Establishment of a PPI advisory panel

Between November 2021 and May 2022, and utilising support from the PPI Seed Fund, researchers in Queen’s University Belfast’s Centre for Public Health established an advisory panel, comprised of members of the public, to help drive their research on preconception health and care. They did this by co-producing a recruitment poster that was then shared via social media platforms, online forums, newsletters, charities, and leisure and community centres in Northern Ireland, allowing them to recruit 23 representatives to the advisory panel, called “Healthy Reproductive Years”. A copy of the main recruitment poster is included below.



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Lessons learned

Following their initial round of work with the PPI advisory panel, we asked Emma to share what the research team had learned from their experience working with the PPI participants and what they may do differently in the future to enhance these relationships. We have summarised her input here:   


  • Building a PPI advisory panel is extremely effective to inform research approaches. PPI representatives can provide novel perspectives and their feedback directly influences research and outputs.  
  • It should be made clear, from the very beginning of the project, that PPI contributors are not participants or subjects in a study, but rather partners helping to inform and shape the research.
  • Recruitment activities and promotions should be inclusive and accessible, explicitly indicating inclusion and exclusion criteria for participation.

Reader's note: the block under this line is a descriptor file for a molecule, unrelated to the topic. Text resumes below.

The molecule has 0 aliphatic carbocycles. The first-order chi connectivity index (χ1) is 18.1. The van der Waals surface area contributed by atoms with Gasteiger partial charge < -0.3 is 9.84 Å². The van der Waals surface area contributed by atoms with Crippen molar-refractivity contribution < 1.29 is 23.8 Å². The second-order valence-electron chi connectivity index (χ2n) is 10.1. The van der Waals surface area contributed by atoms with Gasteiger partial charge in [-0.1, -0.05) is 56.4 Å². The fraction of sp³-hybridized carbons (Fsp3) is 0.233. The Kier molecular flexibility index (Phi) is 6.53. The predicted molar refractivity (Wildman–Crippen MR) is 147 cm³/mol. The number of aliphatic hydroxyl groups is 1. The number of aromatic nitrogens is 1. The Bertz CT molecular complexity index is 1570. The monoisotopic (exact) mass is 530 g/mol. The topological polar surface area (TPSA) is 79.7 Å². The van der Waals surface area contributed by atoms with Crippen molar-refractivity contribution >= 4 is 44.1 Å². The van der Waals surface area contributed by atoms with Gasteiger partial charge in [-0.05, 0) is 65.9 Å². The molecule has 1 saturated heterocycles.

• A clear indication of what is expected of participants, particularly as this relates to time commitment, must be communicated from the outset. Additionally, PPI representatives should also be informed of reimbursement arrangements.
  • In this particular PPI panel, representatives aligned with different reproductive stages (e.g. some were struggling to conceive, some were pregnant). The research team were aware and mindful of this and used sensitive wording and terminologies during discussions, to avoid causing distress to any participants.   
  • Informal newsletters or email circulars outlining the progress of the research should be sent to participants on a regular basis, so they can see the benefits of their participation to the research team and beyond.


Engagement with their PPI advisory panel has helped the research team in which Emma works to shape the research actively being carried out on preconception health and care. They continue to work with their advisory panel and to craft future research plans with them.


Support from the QUB PPI Seed Fund facilitated reimbursement of all PPI participants in this study.

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